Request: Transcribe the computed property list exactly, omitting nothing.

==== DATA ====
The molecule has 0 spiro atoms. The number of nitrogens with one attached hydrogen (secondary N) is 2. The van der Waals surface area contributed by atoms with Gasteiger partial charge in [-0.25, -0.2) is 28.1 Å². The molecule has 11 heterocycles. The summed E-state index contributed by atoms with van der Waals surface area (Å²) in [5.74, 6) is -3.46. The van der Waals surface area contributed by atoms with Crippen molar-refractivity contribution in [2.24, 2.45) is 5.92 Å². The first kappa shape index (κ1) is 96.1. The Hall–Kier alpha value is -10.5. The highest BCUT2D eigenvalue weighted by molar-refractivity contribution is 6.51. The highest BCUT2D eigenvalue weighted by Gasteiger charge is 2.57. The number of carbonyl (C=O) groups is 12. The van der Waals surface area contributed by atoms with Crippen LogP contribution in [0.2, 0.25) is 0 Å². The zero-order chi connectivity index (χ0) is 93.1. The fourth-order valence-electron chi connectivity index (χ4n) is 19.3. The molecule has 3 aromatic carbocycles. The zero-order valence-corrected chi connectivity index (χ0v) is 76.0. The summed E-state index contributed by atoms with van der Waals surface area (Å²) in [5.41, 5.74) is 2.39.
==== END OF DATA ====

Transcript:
The molecule has 0 spiro atoms. The number of nitrogens with one attached hydrogen (secondary N) is 2. The van der Waals surface area contributed by atoms with Gasteiger partial charge in [-0.25, -0.2) is 28.1 Å². The molecule has 11 heterocycles. The summed E-state index contributed by atoms with van der Waals surface area (Å²) in [5.74, 6) is -3.46. The van der Waals surface area contributed by atoms with Crippen molar-refractivity contribution in [2.24, 2.45) is 5.92 Å². The first kappa shape index (κ1) is 96.1. The Hall–Kier alpha value is -10.5. The highest BCUT2D eigenvalue weighted by molar-refractivity contribution is 6.51. The highest BCUT2D eigenvalue weighted by Gasteiger charge is 2.57. The number of carbonyl (C=O) groups is 12. The van der Waals surface area contributed by atoms with Crippen LogP contribution in [0.2, 0.25) is 0 Å². The zero-order chi connectivity index (χ0) is 93.1. The fourth-order valence-electron chi connectivity index (χ4n) is 19.3. The molecule has 3 aromatic carbocycles. The zero-order valence-corrected chi connectivity index (χ0v) is 76.0. The summed E-state index contributed by atoms with van der Waals surface area (Å²) in [5.41, 5.74) is 2.39.